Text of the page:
Spotlight on Steve Murdoch

SteveProfessor Steve Murdoch has taught in the School of History since 2004. He previously held a one year post-doctoral research position at Roehampton University, which he followed by a four-year AHRC Research Fellowship at the University of Aberdeen.

His research interests are firmly rooted in the early modern period with an emphasis on British interaction with the northern European world. Having focused at doctoral level on British diplomatic relations with Denmark-Norway, Steve has subsequently published extensively on broader contacts including social network-building in a transnational context and community development and integration in a comparative context in the North Sea and Baltic world.

Steve Murdoch Swedish Memorial against Scottish Privateer 1672

1672 Swedish Memorial against a Scottish Privateer

These interests have resulted in a number of publications most notably Network North: Scottish Kin, Commercial and Covert Associations in Northern Europe and, with Alexia Grosjean, the edited collection Scottish Communities Abroad in the Early Modern Period. As an early exponent of Open Access to Research in the Digital Humanities, Steve co- developed and still curates the Scotland, Scandinavia and Northern European Biographical Database, which has been active and available to the public since 1998.

Steve Murdoch at Krigsarkiv StockholmA recurring focus throughout Steve’s research has been the causes and consequences of war in both military and social contexts. The edited collection Scotland and the Thirty Years’ War, 1618-1648 led to his invitation to serve as historical advisor to the  Wittstock 1636 Mass Grave Project which culminated in a museum exhibition touring Germany in 2012-2013. His interest in warfare also extends to the maritime world. Following on from the award winning publication, The Terror of the Seas? Scottish Maritime Warfare 1513-1713, Steve has been awarded the prestigious Olof Palme Visiting Professorship in Peace Studies 2013-2014, a prize sponsored by the Swedish parliament. This involves a year-long project dealing with ‘British Prize-taking, Swedish Neutrality and Conflict Resolution’ based at the Centre for Maritime Studies, University of Stockholm.


Due to his expansive knowledge in the field Steve serves on the editorial boards of Brill’s prestigious Northern World Series and remains on the editorial boards of the refereed journals Historisk Tidskrift (Sweden); Études écossaises (France) and Northern Studies (Scotland).

Steve Murdoch and the PGs Chariots of Fire 5k May 2011

Chariots of Fire 5km May 2011: Steve Murdoch with postgraduates and honorary staff in the Institute of Scottish Historical Research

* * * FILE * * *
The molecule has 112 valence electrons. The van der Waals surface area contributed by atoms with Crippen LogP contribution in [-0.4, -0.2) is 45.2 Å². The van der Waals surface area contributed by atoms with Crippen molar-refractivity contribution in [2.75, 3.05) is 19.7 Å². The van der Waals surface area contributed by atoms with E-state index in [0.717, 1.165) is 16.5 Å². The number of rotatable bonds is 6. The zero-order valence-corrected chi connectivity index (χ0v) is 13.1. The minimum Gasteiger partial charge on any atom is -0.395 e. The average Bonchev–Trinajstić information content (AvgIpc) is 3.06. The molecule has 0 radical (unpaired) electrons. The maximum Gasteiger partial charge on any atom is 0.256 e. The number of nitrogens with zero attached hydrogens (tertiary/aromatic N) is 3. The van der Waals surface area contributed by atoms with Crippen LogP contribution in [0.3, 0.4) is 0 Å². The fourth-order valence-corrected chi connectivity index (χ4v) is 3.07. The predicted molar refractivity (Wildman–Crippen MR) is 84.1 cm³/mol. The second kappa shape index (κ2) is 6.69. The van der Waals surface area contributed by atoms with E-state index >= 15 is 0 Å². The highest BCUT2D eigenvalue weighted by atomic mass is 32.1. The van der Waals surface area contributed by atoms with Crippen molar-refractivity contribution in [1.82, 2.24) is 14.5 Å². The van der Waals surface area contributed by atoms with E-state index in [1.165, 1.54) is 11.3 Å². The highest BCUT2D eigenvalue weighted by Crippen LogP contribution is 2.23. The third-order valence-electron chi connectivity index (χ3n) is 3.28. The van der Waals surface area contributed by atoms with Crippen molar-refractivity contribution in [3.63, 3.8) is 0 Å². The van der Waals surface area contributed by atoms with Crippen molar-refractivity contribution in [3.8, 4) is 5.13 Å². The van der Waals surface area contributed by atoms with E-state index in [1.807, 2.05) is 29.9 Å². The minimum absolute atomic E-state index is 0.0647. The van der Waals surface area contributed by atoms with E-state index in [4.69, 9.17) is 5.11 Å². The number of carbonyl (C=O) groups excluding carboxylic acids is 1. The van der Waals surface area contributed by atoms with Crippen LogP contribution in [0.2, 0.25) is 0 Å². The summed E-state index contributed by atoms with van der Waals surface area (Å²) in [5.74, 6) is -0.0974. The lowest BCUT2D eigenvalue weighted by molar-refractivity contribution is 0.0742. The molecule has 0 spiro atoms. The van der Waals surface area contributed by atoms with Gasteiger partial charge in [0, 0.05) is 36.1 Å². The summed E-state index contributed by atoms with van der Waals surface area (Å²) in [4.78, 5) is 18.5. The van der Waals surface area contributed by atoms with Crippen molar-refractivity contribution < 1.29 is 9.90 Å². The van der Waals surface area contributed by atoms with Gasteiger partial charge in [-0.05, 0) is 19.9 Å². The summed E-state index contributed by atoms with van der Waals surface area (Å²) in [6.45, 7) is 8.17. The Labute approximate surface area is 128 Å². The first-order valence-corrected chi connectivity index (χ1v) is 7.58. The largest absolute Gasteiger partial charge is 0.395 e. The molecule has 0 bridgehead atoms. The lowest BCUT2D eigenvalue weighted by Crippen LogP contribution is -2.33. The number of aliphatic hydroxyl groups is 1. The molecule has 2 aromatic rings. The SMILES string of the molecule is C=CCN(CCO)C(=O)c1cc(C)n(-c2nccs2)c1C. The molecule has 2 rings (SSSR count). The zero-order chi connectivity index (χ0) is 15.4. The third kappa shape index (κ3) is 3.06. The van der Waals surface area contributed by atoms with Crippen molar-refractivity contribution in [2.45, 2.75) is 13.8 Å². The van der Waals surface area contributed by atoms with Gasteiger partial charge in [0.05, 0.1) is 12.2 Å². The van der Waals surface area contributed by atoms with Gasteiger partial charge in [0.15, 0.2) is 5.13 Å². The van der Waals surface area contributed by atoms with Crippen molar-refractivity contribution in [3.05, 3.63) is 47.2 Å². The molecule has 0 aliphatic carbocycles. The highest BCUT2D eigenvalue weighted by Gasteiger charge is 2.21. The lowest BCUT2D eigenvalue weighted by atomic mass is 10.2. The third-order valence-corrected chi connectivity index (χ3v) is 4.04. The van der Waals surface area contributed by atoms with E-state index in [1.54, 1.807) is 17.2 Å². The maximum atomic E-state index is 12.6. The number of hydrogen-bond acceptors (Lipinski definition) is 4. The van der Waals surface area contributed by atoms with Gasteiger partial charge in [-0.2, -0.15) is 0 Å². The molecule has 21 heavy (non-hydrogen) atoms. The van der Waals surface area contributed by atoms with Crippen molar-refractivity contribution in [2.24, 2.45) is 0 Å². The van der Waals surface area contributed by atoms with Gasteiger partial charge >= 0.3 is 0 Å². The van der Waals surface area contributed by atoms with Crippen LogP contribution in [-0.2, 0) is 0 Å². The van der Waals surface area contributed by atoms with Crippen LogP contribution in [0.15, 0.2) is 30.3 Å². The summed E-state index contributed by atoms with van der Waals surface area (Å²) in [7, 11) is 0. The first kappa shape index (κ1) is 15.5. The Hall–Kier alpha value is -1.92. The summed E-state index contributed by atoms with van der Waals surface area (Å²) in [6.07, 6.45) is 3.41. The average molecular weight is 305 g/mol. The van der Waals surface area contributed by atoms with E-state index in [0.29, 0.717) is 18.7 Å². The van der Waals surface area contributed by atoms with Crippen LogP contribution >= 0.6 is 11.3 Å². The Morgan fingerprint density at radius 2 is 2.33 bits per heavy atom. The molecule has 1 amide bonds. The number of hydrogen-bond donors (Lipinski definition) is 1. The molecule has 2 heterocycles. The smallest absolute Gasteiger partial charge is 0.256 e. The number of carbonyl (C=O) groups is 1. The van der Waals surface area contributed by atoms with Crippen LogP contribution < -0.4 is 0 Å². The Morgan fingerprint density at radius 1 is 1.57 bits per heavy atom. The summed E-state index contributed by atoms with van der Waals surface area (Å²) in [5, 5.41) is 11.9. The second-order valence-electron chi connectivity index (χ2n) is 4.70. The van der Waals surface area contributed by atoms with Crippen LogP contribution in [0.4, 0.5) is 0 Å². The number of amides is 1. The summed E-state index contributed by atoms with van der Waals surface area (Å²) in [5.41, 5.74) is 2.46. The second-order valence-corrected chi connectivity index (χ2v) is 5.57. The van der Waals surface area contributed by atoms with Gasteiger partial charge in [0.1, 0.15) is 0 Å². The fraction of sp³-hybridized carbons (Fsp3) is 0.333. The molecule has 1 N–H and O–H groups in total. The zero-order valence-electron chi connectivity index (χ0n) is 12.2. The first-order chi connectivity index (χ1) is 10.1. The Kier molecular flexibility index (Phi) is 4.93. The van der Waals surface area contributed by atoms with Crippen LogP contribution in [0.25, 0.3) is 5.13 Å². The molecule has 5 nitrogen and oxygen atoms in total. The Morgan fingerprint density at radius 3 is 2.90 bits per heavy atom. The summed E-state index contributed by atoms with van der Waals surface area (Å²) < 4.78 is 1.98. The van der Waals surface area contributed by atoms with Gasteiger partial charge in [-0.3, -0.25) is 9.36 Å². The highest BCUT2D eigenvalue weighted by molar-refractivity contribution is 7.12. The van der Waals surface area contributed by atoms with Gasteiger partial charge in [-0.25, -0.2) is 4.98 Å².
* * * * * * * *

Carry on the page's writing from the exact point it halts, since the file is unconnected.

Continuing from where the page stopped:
Steve teaches at all levels within the School of History with undergraduate modules as varied as ‘Scotland and the Wider World’, ‘Europeans in Asia’ and the very popular ‘Pirates and Privateers in the early modern period’.  He teaches on the Scottish, Early Modern and Modern M.Litt programmes and has an excellent track record in PhD supervision.

You can follow Steve on twitter

Steve Murdoch Graduation 2010

About standrewshistory
With over forty fulltime members of staff researching and teaching on European, American and Asian history from the dawn of the Middle Ages to the present day, the School of History at the University of St Andrews has one of the finest faculty and diverse teaching programmes of any School of History in the English speaking world. The School boasts expertise in Mediaeval and Modern History, from Scotland to Byzantium and the Americas to South Asia. Thematic interests include religious history, urban history, transnationalism, historiography and nationalism. The School of History prides itself on small group teaching, allowing for in-depth study and supervision tailored to secure the best from each student. Cutting edge research combined with teaching excellence offer a dynamic and intellectually stimulating environment for the study of History.

2 Responses to Spotlight on Steve Murdoch

  1. Tentsmuir says:

    Reblogged this on Tentsmuir and commented:
    The reason I’ve not posted in a while – Sometimes work gets in the way…

  2. Pingback: History and Twitter: Prof. Steve Murdoch and his Document of the Day | St Andrews School of History

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